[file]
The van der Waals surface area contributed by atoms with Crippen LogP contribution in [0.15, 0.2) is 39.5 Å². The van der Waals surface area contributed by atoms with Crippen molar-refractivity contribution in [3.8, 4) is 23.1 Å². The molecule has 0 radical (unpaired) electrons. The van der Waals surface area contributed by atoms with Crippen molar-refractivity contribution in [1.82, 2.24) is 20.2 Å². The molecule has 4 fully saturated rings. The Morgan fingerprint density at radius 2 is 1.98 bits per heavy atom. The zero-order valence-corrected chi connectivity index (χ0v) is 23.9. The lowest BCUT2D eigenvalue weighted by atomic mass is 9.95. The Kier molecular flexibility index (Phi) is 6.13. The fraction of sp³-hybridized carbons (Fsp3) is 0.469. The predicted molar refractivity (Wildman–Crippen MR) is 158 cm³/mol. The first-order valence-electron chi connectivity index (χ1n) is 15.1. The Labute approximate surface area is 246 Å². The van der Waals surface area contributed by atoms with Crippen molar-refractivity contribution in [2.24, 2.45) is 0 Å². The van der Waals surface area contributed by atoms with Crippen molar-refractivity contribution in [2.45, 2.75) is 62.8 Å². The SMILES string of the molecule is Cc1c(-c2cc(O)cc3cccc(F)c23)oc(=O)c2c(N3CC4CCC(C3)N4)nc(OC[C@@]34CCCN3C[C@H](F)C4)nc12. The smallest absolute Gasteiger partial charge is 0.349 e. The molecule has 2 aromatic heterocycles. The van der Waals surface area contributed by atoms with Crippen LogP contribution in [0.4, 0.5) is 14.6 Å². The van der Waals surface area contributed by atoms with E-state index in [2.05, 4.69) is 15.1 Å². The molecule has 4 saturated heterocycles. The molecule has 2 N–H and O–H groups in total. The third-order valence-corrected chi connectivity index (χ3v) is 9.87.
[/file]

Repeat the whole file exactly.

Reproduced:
The van der Waals surface area contributed by atoms with Crippen LogP contribution in [0.15, 0.2) is 39.5 Å². The van der Waals surface area contributed by atoms with Crippen molar-refractivity contribution in [3.8, 4) is 23.1 Å². The molecule has 0 radical (unpaired) electrons. The van der Waals surface area contributed by atoms with Crippen molar-refractivity contribution in [1.82, 2.24) is 20.2 Å². The molecule has 4 fully saturated rings. The Morgan fingerprint density at radius 2 is 1.98 bits per heavy atom. The zero-order valence-corrected chi connectivity index (χ0v) is 23.9. The lowest BCUT2D eigenvalue weighted by atomic mass is 9.95. The Kier molecular flexibility index (Phi) is 6.13. The fraction of sp³-hybridized carbons (Fsp3) is 0.469. The predicted molar refractivity (Wildman–Crippen MR) is 158 cm³/mol. The first-order valence-electron chi connectivity index (χ1n) is 15.1. The Labute approximate surface area is 246 Å². The van der Waals surface area contributed by atoms with Crippen molar-refractivity contribution in [2.24, 2.45) is 0 Å². The van der Waals surface area contributed by atoms with Crippen molar-refractivity contribution in [2.45, 2.75) is 62.8 Å². The SMILES string of the molecule is Cc1c(-c2cc(O)cc3cccc(F)c23)oc(=O)c2c(N3CC4CCC(C3)N4)nc(OC[C@@]34CCCN3C[C@H](F)C4)nc12. The smallest absolute Gasteiger partial charge is 0.349 e. The molecule has 2 aromatic heterocycles. The van der Waals surface area contributed by atoms with Crippen LogP contribution in [0.4, 0.5) is 14.6 Å². The van der Waals surface area contributed by atoms with E-state index in [2.05, 4.69) is 15.1 Å². The molecule has 4 saturated heterocycles. The molecule has 2 N–H and O–H groups in total. The third-order valence-corrected chi connectivity index (χ3v) is 9.87.